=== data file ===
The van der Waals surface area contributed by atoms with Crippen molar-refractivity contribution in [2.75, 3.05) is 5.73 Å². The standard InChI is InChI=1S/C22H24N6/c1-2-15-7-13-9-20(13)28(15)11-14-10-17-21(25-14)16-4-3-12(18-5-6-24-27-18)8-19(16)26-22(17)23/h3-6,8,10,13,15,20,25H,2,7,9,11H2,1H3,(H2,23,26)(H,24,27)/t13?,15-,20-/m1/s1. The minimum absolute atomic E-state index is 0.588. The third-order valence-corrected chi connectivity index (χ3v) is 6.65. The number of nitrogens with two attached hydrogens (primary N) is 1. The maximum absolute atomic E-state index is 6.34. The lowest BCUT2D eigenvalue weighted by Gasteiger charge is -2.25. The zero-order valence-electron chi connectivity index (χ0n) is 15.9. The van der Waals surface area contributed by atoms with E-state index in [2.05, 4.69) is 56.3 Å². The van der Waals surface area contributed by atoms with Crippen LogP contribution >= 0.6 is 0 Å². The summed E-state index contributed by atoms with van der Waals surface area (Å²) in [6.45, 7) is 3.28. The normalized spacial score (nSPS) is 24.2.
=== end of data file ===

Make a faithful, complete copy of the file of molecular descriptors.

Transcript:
The van der Waals surface area contributed by atoms with Crippen molar-refractivity contribution in [2.75, 3.05) is 5.73 Å². The standard InChI is InChI=1S/C22H24N6/c1-2-15-7-13-9-20(13)28(15)11-14-10-17-21(25-14)16-4-3-12(18-5-6-24-27-18)8-19(16)26-22(17)23/h3-6,8,10,13,15,20,25H,2,7,9,11H2,1H3,(H2,23,26)(H,24,27)/t13?,15-,20-/m1/s1. The minimum absolute atomic E-state index is 0.588. The third-order valence-corrected chi connectivity index (χ3v) is 6.65. The number of nitrogens with two attached hydrogens (primary N) is 1. The maximum absolute atomic E-state index is 6.34. The lowest BCUT2D eigenvalue weighted by Gasteiger charge is -2.25. The zero-order valence-electron chi connectivity index (χ0n) is 15.9. The van der Waals surface area contributed by atoms with E-state index in [2.05, 4.69) is 56.3 Å². The van der Waals surface area contributed by atoms with Crippen LogP contribution >= 0.6 is 0 Å². The summed E-state index contributed by atoms with van der Waals surface area (Å²) in [6.45, 7) is 3.28. The normalized spacial score (nSPS) is 24.2.